Phase separation produces an emulsion of liquid mixtures with several components - an effect that can also be observed in the Greek liqueur ouzo, which becomes cloudy when water is added. In addition, phase separation occurs in many other areas, such as cloud formation in the sky or molecular condensation in biological cells. Normally, phase separation requires contact with solid particles, since wetting their surfaces lowers the amount of energy required for this purpose. Scientists at the Max Planck Institute for Dynamics and Self-Organization (MPI-DS) led by Stefan Karpitschka have now found that not only does wetting drive phase separation, but also, conversely, phase separation drives wetting. Normally, classical forces such as gravity or capillarity cause the spreading of liquids. But phase separation also actively drives surface wetting, sometimes much faster than classical forces. "This makes it technically possible to influence thin films of complex liquids on surfaces, for example in manufacturing processes that involve a phase change," explains Karpitschka, group leader at MPI-DS.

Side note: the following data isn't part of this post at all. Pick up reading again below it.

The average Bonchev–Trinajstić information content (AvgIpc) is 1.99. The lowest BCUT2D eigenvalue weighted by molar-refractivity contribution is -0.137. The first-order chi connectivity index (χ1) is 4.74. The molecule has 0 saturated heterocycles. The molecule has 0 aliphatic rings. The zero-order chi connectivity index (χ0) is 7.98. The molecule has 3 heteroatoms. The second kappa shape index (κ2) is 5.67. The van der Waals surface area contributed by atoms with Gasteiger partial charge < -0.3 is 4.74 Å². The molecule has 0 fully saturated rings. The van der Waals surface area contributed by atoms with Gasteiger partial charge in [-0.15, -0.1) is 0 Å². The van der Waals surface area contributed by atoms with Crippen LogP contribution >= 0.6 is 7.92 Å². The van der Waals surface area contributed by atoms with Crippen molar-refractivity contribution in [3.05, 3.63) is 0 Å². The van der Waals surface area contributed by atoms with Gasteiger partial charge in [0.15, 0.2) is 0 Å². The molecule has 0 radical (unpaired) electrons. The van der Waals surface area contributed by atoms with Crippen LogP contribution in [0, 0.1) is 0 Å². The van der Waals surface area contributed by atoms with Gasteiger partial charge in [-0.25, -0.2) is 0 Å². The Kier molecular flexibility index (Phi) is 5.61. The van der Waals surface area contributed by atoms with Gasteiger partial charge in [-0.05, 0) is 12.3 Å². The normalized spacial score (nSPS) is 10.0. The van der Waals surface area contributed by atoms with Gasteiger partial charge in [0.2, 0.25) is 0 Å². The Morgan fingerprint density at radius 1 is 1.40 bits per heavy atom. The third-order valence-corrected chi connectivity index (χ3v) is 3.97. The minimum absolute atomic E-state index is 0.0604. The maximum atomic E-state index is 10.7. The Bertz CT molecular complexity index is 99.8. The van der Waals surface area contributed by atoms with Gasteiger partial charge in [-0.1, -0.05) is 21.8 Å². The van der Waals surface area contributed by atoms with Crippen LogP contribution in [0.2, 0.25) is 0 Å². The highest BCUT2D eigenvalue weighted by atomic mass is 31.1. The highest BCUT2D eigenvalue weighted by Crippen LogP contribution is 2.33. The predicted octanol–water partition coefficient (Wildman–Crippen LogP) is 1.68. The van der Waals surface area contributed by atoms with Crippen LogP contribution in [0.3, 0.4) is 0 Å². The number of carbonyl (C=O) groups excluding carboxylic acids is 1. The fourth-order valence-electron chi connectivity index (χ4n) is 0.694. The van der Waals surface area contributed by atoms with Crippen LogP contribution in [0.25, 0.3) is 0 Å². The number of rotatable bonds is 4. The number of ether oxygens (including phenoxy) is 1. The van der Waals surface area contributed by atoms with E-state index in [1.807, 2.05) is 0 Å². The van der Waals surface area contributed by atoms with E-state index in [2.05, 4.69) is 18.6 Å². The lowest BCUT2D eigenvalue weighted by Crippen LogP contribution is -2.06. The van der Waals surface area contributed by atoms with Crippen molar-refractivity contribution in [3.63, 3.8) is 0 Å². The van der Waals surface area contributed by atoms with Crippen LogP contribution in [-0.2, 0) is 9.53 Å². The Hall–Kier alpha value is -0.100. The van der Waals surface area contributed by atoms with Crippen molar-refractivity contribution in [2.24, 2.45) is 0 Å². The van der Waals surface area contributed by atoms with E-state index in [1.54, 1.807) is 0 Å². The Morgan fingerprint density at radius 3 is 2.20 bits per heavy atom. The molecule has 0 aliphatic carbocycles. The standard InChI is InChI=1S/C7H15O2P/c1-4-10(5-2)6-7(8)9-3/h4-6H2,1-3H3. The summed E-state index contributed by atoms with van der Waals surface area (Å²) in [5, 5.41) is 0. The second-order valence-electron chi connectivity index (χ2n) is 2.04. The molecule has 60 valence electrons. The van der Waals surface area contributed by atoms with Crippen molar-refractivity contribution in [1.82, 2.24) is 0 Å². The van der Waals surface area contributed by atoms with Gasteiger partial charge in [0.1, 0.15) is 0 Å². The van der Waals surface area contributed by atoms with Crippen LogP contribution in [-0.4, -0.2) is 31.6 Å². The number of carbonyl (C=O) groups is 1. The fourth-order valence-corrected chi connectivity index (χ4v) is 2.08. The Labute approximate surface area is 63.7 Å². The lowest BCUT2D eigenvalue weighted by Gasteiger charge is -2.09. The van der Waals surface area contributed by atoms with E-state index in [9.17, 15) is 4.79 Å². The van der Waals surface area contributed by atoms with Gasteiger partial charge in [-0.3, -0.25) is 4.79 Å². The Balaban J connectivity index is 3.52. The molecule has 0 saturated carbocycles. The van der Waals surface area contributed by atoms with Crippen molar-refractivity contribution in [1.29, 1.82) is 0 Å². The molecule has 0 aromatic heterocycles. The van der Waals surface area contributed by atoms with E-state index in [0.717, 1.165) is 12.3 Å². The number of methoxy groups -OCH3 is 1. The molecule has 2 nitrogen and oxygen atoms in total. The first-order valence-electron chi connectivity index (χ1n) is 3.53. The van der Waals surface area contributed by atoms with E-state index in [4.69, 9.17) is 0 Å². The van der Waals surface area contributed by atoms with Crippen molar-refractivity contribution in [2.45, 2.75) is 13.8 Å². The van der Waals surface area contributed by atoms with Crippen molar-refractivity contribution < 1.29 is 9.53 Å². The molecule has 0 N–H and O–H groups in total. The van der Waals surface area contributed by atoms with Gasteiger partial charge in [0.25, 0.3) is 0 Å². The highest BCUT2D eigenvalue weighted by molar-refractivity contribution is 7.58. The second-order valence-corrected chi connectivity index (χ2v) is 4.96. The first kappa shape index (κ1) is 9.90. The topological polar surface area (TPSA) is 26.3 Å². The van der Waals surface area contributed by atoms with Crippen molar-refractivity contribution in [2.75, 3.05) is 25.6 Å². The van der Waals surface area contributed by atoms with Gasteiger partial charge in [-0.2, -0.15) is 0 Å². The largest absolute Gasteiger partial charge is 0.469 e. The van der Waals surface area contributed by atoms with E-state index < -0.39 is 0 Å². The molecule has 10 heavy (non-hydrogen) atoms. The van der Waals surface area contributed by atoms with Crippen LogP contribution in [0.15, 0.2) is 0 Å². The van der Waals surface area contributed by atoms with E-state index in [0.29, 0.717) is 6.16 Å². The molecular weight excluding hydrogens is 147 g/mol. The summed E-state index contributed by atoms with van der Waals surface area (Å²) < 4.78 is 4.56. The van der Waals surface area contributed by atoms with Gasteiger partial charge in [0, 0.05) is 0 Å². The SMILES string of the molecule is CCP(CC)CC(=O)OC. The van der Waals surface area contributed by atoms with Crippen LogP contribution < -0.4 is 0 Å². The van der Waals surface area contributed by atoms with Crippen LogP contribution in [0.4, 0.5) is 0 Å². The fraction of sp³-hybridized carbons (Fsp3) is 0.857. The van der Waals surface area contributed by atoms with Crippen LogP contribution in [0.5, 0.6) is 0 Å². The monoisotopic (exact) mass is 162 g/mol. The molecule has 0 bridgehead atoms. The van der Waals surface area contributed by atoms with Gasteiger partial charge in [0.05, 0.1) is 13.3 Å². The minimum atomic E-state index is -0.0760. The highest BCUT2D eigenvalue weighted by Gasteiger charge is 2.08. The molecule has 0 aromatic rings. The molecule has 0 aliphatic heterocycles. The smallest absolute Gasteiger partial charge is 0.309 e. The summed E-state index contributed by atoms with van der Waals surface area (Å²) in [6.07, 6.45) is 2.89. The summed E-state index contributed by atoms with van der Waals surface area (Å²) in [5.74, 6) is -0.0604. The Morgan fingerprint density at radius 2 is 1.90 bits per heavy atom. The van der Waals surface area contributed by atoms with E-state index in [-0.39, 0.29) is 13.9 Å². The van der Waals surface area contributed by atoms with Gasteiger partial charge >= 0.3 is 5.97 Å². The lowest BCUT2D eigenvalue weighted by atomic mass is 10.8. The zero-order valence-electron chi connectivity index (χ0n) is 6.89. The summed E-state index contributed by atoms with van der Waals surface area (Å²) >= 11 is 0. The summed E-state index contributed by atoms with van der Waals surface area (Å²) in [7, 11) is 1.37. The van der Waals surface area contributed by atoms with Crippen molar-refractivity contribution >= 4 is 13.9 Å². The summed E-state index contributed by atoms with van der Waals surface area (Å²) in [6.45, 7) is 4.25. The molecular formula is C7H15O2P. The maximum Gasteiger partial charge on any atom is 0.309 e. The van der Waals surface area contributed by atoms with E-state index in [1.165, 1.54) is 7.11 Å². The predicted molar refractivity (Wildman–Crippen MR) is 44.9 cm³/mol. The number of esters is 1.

Phase separation influences liquid spreading
To determine the effects of phase separation on liquid spreading, the researchers studied droplets of liquid mixtures on solid surfaces. Youchuang Chao, lead author of the study, describes the main findings, "We observed an unexpected phenomenon compared to the known dispersion laws for liquids made of only one component. Phase separation occurs at the edge of the droplet, which allows the liquid components to concentrate in this specific region, thus controlling chemical processes." These results demonstrate the strong coupling between dynamic wetting and phase separation at the molecular level. The study's new findings could thus spur the development of new strategies for surface processing and finishing. These include oil recovery from surfaces and applications in the production of microchips and semiconductors.